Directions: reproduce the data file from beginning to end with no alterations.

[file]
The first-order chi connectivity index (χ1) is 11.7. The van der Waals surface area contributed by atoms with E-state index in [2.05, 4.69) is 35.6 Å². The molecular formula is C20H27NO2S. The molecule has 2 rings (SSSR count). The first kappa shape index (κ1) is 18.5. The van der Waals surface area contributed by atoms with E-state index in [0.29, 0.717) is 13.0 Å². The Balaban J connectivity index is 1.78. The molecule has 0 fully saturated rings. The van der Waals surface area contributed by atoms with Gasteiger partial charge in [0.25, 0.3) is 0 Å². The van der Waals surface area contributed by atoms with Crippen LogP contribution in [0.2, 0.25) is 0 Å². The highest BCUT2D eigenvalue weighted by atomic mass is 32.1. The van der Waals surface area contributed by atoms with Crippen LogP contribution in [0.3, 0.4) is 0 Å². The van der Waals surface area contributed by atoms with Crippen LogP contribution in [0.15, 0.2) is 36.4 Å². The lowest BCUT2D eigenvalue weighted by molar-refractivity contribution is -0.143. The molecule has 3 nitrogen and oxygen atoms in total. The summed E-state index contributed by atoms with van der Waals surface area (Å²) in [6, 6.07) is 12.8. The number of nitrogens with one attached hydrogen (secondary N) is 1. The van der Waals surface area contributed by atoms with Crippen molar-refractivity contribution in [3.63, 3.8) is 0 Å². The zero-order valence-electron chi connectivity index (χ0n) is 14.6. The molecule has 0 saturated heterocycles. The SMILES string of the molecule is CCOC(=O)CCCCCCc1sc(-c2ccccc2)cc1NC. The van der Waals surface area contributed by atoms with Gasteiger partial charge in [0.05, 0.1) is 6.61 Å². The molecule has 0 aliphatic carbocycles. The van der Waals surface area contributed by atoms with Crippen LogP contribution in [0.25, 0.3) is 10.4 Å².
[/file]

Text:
The first-order chi connectivity index (χ1) is 11.7. The van der Waals surface area contributed by atoms with E-state index in [2.05, 4.69) is 35.6 Å². The molecular formula is C20H27NO2S. The molecule has 2 rings (SSSR count). The first kappa shape index (κ1) is 18.5. The van der Waals surface area contributed by atoms with E-state index in [0.29, 0.717) is 13.0 Å². The Balaban J connectivity index is 1.78. The molecule has 0 fully saturated rings. The van der Waals surface area contributed by atoms with Gasteiger partial charge in [0.25, 0.3) is 0 Å². The van der Waals surface area contributed by atoms with Crippen LogP contribution in [0.2, 0.25) is 0 Å². The highest BCUT2D eigenvalue weighted by atomic mass is 32.1. The van der Waals surface area contributed by atoms with Crippen LogP contribution in [0.3, 0.4) is 0 Å². The van der Waals surface area contributed by atoms with Crippen LogP contribution in [0.15, 0.2) is 36.4 Å². The lowest BCUT2D eigenvalue weighted by molar-refractivity contribution is -0.143. The molecule has 3 nitrogen and oxygen atoms in total. The summed E-state index contributed by atoms with van der Waals surface area (Å²) in [6, 6.07) is 12.8. The number of nitrogens with one attached hydrogen (secondary N) is 1. The van der Waals surface area contributed by atoms with Crippen molar-refractivity contribution in [3.63, 3.8) is 0 Å². The zero-order valence-electron chi connectivity index (χ0n) is 14.6. The molecule has 0 saturated heterocycles. The SMILES string of the molecule is CCOC(=O)CCCCCCc1sc(-c2ccccc2)cc1NC. The van der Waals surface area contributed by atoms with Gasteiger partial charge in [0.05, 0.1) is 6.61 Å². The molecule has 0 aliphatic carbocycles. The van der Waals surface area contributed by atoms with Crippen LogP contribution in [0.25, 0.3) is 10.4 Å².